A cross-sectional survey on cannabis: Characterizing motives, opinions, and subjective experiences associated with the use of various oral cannabis products


Cannabis-infused products available for oral consumption include food and drink items (i.e., edibles) (e.g., baked goods, gummy-, chocolate-, and hard-candies, beverages/drinks) as well as non-food formulations (e.g., oils/tinctures, pills/capsules). This study characterized the motives, opinions, and subjective experiences associated with the use of these seven subtypes of oral cannabis products.


This web-based survey collected cross-sectional, self-report data from a convenience sample of 370 adults regarding various use-motives, self-reported cannabinoid content, subjective experiences, and opinions related to ingesting oral cannabis products with alcohol and/or food. Advice participants had received about modifying oral cannabis product effects, in general, was also collected.


Participants reported consuming cannabis baked goods and gummy candies most frequently over the past year (68% and 63%, respectively). Participants were less likely to use oils/tinctures for enjoyment/desire relative to other product types and more likely to use oils/tinctures for therapeutic purposes (e.g., medication-replacement). Self-reported cannabinoid content was highly variable across participants and within product subtype. Participants reported feeling stronger and longer-lasting effects when consuming oral cannabis products on an empty stomach and 43% received advice to “eat a snack or meal” to mitigate effects that are too strong, which contrasts with controlled studies. Finally, 43% of participants reported modifying their experiences with alcohol at least some of time.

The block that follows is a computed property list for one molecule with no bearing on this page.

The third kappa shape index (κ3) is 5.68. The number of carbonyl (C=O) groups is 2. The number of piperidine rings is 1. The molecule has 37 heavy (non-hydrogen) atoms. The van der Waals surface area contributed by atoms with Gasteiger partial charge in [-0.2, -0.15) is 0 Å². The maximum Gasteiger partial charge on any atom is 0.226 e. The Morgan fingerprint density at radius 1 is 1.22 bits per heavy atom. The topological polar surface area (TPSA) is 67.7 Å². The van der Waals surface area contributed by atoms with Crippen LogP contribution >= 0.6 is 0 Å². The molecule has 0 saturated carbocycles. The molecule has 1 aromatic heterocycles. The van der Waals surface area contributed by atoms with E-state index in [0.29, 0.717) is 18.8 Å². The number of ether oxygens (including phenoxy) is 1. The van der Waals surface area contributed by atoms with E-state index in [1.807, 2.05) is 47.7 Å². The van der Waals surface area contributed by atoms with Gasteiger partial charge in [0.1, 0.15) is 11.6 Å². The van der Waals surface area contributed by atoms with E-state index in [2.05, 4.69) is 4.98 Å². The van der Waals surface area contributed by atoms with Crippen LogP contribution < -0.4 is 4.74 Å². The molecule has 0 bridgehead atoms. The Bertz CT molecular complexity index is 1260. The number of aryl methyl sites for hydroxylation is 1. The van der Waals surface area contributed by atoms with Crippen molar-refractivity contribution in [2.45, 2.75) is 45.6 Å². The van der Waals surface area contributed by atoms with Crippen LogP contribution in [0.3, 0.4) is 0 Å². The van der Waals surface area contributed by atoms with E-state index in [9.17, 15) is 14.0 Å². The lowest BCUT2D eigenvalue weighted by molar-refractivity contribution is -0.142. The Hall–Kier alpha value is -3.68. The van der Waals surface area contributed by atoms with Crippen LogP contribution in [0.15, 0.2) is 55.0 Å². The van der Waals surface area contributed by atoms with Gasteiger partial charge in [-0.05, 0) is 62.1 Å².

These findings underscore the need to further evaluate use-motives as well as the interaction between dietary factors, cannabinoid pharmacokinetics, and subjective drug effects and the interactive effects of oral cannabis products and alcohol in a controlled laboratory setting.


Cannabidiol (CBD); Cannabis; Cross-sectional survey; Edible; Tetrahydrocannabinol.

Read more here: Source link

Leave a Reply

Your email address will not be published. Required fields are marked *